Here's a video showing the current system running at low speed:

The key part of the system was running the bricks past a camera paired with a computer running a neural net-based image classifier. That allows the computer (when sufficiently trained on brick images) to recognize bricks and thus categorize them by color, shape, or other parameters. Remember that as bricks pass by, they can be in any orientation, can be dirty, can even be stuck to other pieces. So having a flexible software system is key to recognizing—in a fraction of a second—what a given brick is, in order to sort it out. When a match is found, a jet of compressed air pops the piece off the conveyer belt and into a waiting bin.

After much experimentation, Mattheij rewrote the software (several times in fact) to accomplish a variety of basic tasks. At its core, the system takes images from a webcam and feeds them to a neural network to do the classification. Of course, the neural net needs to be "trained" by showing it lots of images, and telling it what those images represent. Mattheij's breakthrough was allowing the machine to effectively train itself, with guidance: Running pieces through allows the system to take its own photos, make a guess, and build on that guess. As long as Mattheij corrects the incorrect guesses, he ends up with a decent (and self-reinforcing) corpus of training data. As the machine continues running, it can rack up more training, allowing it to recognize a broad variety of pieces on the fly.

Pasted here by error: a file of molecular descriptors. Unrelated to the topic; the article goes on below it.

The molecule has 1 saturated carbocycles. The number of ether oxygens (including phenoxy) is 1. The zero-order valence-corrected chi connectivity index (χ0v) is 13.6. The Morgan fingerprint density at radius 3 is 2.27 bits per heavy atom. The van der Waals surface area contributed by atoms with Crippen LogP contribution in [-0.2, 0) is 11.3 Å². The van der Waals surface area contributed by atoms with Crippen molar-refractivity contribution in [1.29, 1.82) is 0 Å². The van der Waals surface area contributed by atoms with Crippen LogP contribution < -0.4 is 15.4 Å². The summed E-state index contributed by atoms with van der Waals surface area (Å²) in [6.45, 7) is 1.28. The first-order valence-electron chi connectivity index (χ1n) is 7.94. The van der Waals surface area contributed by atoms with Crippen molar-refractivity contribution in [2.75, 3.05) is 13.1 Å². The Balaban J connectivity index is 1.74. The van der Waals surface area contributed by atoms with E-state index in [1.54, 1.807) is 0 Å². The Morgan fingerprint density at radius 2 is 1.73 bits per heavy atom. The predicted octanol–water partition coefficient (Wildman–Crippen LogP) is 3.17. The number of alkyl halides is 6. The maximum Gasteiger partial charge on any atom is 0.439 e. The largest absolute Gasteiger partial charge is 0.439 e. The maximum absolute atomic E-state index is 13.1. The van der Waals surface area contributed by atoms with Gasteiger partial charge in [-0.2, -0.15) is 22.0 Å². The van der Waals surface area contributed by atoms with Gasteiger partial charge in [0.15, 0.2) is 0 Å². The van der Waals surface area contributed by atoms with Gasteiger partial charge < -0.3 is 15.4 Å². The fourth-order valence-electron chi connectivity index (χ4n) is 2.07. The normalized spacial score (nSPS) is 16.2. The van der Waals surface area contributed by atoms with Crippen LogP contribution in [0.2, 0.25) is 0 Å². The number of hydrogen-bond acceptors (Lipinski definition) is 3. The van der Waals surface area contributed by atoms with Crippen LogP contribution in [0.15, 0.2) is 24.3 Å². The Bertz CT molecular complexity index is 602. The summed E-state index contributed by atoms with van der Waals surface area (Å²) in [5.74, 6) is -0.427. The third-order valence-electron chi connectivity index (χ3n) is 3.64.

Here's another video, focusing on how the pieces move on conveyer belts (running at slow speed so puny humans can follow). You can also see the air jets in action:

In an email interview, Mattheij told Mental Floss that the system currently sorts LEGO bricks into more than 50 categories. It can also be run in a color-sorting mode to bin the parts across 12 color groups. (Thus at present you'd likely do a two-pass sort on the bricks: once for shape, then a separate pass for color.) He continues to refine the system, with a focus on making its recognition abilities faster. At some point down the line, he plans to make the software portion open source. You're on your own as far as building conveyer belts, bins, and so forth.

Check out Mattheij's writeup in two parts for more information. It starts with an overview of the story, followed up with a deep dive on the software. He's also tweeting about the project (among other things). And if you look around a bit, you'll find bulk LEGO brick auctions online—it's definitely a thing!

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Name the Author Based on the Character
May 23, 2017